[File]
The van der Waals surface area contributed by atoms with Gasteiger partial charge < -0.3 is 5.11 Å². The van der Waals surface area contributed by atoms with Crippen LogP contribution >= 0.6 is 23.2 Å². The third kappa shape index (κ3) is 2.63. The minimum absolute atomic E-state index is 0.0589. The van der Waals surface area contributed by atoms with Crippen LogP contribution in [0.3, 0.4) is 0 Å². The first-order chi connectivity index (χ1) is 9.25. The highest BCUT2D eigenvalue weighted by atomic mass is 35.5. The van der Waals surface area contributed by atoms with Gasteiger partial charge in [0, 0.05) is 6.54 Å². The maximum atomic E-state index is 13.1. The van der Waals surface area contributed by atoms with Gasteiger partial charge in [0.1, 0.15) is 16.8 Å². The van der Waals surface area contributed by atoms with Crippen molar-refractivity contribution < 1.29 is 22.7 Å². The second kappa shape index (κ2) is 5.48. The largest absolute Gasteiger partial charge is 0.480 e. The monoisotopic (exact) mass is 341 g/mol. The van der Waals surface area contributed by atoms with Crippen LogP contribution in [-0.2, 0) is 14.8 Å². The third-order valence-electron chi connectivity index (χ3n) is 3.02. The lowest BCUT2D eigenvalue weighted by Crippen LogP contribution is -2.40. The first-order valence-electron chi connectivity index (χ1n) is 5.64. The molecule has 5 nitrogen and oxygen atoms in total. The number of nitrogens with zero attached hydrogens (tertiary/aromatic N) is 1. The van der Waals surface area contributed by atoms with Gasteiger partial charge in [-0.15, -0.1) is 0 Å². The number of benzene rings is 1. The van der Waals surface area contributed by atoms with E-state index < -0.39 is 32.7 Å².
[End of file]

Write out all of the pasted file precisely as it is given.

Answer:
The van der Waals surface area contributed by atoms with Gasteiger partial charge < -0.3 is 5.11 Å². The van der Waals surface area contributed by atoms with Crippen LogP contribution >= 0.6 is 23.2 Å². The third kappa shape index (κ3) is 2.63. The minimum absolute atomic E-state index is 0.0589. The van der Waals surface area contributed by atoms with Crippen LogP contribution in [0.3, 0.4) is 0 Å². The first-order chi connectivity index (χ1) is 9.25. The highest BCUT2D eigenvalue weighted by atomic mass is 35.5. The van der Waals surface area contributed by atoms with Gasteiger partial charge in [0, 0.05) is 6.54 Å². The maximum atomic E-state index is 13.1. The van der Waals surface area contributed by atoms with Gasteiger partial charge in [0.1, 0.15) is 16.8 Å². The van der Waals surface area contributed by atoms with Crippen molar-refractivity contribution < 1.29 is 22.7 Å². The second kappa shape index (κ2) is 5.48. The largest absolute Gasteiger partial charge is 0.480 e. The monoisotopic (exact) mass is 341 g/mol. The van der Waals surface area contributed by atoms with Crippen LogP contribution in [-0.2, 0) is 14.8 Å². The third-order valence-electron chi connectivity index (χ3n) is 3.02. The lowest BCUT2D eigenvalue weighted by Crippen LogP contribution is -2.40. The first-order valence-electron chi connectivity index (χ1n) is 5.64. The molecule has 5 nitrogen and oxygen atoms in total. The number of nitrogens with zero attached hydrogens (tertiary/aromatic N) is 1. The van der Waals surface area contributed by atoms with Gasteiger partial charge in [-0.15, -0.1) is 0 Å². The number of benzene rings is 1. The van der Waals surface area contributed by atoms with E-state index < -0.39 is 32.7 Å².